In March 2010, the European Commission unveiled its new ten-year strategy focusing on reviving the European economy. The strategy is entitled Europe 2020, and reforms and extends the previous Lisbon strategy through closer governance within the Union.
Why a Europe 2020 strategy?
While the crisis cancelled out years of economic and social progress and revealed structural weaknesses in the European economy, the world continues to evolve rapidly and long-term challenges such as globalisation, pressure on resources and ageing are intensifying.
The European Commission believes that these problems can be overcome, provided that Europe commits to a path of transformation which will make it a greener and more innovative market promoting social wellbeing.
The Europe 2020 strategy aims to develop "smart, sustainable and inclusive" growth based on greater coordination between national and European policies, highlighting three major priorities to strengthen the European economy:
- Develop an economy based on knowledge and innovation,
- Promote a greener, more competitive economy that is more efficient in its use of resources,
- Support a high-employment economy which fosters economic, social and territorial cohesion.
Goals of the Europe 2020 strategy
The main themes of the strategy are the promotion of low-carbon industries, investment in the development of new products, using the potential of the digital economy and the modernisation of education and training.
The Union has set 5 inter-related goals to guide and direct the progress made:
Employment: Jobs for 75% of 20-64-year olds compared with the current figure of 69%,
Research-development (R&D) and innovation: 3% of Gross Domestic Product to be allocated to R&D, in place of the current 2% which leaves the Union far behind the United States and Japan,
Climate change and energy: Reaffirming the European Union's goals to combat climate change (known as "20/20/20"), which are already amongst the most ambitious in the world:
- Reduction in greenhouse gases by 20% (or even 30% where conditions allow) in relation to 1990,
- 20% use of energy from renewable sources,
- 20% increase in energy efficiency,
Education: Improving education levels and reducing early school leaver rates to less than 10%, and raising the share of 30-34 year olds having gained a higher education diploma or equivalent study level to 40%,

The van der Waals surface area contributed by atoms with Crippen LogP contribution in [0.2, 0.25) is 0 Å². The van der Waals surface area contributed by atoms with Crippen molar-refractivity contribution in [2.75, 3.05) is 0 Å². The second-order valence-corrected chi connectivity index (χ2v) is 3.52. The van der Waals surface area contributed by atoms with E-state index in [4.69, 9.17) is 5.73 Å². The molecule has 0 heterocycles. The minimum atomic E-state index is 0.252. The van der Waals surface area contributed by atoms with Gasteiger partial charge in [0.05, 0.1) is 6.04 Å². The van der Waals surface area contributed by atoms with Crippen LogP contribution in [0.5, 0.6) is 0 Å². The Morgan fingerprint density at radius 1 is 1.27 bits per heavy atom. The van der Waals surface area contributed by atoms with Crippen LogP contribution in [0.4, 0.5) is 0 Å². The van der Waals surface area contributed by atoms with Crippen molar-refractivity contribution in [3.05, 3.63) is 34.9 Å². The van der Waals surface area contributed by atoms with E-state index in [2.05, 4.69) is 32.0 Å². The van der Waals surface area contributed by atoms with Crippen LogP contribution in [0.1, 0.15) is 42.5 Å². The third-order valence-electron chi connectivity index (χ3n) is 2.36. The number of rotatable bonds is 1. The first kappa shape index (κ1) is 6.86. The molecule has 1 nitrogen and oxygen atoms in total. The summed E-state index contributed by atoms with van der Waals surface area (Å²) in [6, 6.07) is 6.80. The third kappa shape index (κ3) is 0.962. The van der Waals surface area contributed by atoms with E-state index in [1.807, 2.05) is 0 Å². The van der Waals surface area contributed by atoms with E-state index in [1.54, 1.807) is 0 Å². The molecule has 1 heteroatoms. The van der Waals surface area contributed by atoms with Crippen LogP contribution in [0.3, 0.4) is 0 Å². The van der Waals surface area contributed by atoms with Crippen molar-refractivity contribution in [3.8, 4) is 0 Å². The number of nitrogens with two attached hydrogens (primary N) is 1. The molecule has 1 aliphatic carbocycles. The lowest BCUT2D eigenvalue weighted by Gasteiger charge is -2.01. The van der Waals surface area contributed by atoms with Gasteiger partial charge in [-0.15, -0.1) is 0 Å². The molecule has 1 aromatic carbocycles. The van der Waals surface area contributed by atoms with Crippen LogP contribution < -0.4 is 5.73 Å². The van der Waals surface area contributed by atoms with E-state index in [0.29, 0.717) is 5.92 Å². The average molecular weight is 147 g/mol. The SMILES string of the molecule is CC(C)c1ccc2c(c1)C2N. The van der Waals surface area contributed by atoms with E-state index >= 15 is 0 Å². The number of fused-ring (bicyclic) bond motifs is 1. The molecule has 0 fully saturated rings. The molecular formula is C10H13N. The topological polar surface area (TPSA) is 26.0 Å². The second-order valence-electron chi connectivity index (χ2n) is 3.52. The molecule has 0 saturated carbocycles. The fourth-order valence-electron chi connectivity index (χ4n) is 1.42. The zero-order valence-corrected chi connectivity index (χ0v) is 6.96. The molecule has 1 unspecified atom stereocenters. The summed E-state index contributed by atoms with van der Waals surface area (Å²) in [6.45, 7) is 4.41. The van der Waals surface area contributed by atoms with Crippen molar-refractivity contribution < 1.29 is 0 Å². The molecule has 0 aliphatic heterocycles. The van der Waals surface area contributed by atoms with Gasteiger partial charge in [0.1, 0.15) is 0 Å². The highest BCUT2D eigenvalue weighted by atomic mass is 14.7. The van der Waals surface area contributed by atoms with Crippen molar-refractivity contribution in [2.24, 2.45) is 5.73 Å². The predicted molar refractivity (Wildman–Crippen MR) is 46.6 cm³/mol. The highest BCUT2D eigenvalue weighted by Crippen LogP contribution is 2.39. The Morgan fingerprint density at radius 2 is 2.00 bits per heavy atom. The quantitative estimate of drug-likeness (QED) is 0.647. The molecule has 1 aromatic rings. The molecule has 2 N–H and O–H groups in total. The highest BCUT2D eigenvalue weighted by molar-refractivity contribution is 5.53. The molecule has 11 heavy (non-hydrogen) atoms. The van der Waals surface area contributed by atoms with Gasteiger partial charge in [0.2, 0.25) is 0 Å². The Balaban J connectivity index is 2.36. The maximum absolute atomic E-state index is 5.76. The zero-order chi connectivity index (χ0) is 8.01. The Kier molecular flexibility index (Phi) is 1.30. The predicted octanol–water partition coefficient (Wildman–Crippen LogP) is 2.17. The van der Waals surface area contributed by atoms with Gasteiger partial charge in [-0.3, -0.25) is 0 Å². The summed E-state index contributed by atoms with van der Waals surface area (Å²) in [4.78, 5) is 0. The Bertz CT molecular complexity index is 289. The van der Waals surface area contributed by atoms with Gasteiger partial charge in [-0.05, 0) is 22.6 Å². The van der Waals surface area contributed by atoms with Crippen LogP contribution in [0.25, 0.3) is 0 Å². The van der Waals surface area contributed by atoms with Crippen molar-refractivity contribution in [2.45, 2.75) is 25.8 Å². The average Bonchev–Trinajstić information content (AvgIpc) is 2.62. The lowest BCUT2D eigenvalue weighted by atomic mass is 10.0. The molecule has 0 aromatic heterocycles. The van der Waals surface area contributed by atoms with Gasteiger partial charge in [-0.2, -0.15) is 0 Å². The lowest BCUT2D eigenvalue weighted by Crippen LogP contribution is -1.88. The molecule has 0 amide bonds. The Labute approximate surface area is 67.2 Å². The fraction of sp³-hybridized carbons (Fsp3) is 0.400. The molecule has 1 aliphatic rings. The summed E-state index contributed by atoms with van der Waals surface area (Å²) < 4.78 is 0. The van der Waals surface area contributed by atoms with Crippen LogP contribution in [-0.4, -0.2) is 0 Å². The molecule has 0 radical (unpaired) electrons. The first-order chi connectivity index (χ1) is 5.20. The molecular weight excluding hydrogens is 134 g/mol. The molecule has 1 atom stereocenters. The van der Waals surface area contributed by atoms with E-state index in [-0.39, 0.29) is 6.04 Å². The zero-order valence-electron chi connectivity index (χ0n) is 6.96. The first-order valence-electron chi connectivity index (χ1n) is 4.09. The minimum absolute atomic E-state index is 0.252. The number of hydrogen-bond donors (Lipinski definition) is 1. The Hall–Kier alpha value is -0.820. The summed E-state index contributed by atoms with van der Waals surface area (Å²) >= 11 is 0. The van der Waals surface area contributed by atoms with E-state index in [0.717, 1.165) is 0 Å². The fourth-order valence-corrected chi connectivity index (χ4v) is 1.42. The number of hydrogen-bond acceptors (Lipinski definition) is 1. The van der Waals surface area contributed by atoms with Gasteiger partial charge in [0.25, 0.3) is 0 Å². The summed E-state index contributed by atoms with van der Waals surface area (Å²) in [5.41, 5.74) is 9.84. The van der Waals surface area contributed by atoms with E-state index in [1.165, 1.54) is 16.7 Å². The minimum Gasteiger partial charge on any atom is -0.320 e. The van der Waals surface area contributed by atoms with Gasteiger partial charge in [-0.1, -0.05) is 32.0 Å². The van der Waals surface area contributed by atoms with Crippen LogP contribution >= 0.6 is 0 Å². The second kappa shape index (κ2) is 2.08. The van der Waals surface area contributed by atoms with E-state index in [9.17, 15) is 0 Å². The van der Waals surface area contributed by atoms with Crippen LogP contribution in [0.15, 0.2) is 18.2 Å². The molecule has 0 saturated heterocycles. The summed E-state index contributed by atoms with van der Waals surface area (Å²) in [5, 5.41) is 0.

Poverty and social exclusion: Proposal to reduce the poverty rate by 25%, which would equate to lifting 20 million people out of poverty.
Luxembourg 2020, the Grand Duchy of Luxembourg's national reform programme, constitutes a strategic plan to improve the competitiveness of the country and remove various obstacles to growth.
- The digital ecomony,
- Innovation and productivity,
- Efficient use of resources, particularly through a territorial, cross-disciplinary and integrative approach,
- Administrative simplification (single points of contact etc.) and supporting the development of SMEs,
- Using the full potential of the domestic market,
- Social cohesion and inclusion, and
- Gender equality as a cross-cutting goal (gender mainstreaming).
The above factors should constitute the structural basis of the national structural reform programme in the long-term.
These challenges and goals are inextricably linked. The digital revolution is making a huge impact on all aspects of society, particularly methods of disseminating and understanding knowledge. However, better levels of education improve employability, raising the employment rate which therefore helps to reduce poverty. A greater capacity for R&D and innovation capacity combined with an increasingly efficient use of resources improves competitiveness and fosters job creation.
The major efforts that will be implemented as part of Luxembourg 2020 should enable the country to emerge from the crisis stronger, and to guide its economy towards smart, sustainable and inclusive growth.